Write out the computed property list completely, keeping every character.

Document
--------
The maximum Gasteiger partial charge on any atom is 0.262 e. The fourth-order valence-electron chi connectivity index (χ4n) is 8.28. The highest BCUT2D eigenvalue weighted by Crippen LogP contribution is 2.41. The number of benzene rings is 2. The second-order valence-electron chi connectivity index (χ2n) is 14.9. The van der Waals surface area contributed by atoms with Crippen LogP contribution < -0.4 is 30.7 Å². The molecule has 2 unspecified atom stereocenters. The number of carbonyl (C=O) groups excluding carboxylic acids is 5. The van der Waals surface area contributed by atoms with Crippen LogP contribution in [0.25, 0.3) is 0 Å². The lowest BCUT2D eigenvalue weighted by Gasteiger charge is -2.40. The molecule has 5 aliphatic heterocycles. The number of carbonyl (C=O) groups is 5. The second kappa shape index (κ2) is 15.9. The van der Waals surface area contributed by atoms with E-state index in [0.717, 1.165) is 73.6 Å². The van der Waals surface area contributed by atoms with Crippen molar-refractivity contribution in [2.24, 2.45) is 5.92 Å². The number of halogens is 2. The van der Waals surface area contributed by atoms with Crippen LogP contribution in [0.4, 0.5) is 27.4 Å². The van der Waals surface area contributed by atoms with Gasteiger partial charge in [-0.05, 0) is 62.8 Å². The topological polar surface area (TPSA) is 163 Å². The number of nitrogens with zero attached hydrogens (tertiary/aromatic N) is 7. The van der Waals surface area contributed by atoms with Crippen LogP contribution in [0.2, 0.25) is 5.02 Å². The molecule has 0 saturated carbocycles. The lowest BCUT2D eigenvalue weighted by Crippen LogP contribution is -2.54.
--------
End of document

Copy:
The maximum Gasteiger partial charge on any atom is 0.262 e. The fourth-order valence-electron chi connectivity index (χ4n) is 8.28. The highest BCUT2D eigenvalue weighted by Crippen LogP contribution is 2.41. The number of benzene rings is 2. The second-order valence-electron chi connectivity index (χ2n) is 14.9. The van der Waals surface area contributed by atoms with Crippen LogP contribution < -0.4 is 30.7 Å². The molecule has 2 unspecified atom stereocenters. The number of carbonyl (C=O) groups excluding carboxylic acids is 5. The van der Waals surface area contributed by atoms with Crippen LogP contribution in [0.25, 0.3) is 0 Å². The lowest BCUT2D eigenvalue weighted by Gasteiger charge is -2.40. The molecule has 5 aliphatic heterocycles. The number of carbonyl (C=O) groups is 5. The second kappa shape index (κ2) is 15.9. The van der Waals surface area contributed by atoms with E-state index in [0.717, 1.165) is 73.6 Å². The van der Waals surface area contributed by atoms with Crippen molar-refractivity contribution in [2.24, 2.45) is 5.92 Å². The number of halogens is 2. The van der Waals surface area contributed by atoms with Crippen LogP contribution in [0.4, 0.5) is 27.4 Å². The van der Waals surface area contributed by atoms with Gasteiger partial charge in [-0.05, 0) is 62.8 Å². The topological polar surface area (TPSA) is 163 Å². The number of nitrogens with zero attached hydrogens (tertiary/aromatic N) is 7. The van der Waals surface area contributed by atoms with Crippen LogP contribution in [0.2, 0.25) is 5.02 Å². The molecule has 0 saturated carbocycles. The lowest BCUT2D eigenvalue weighted by Crippen LogP contribution is -2.54.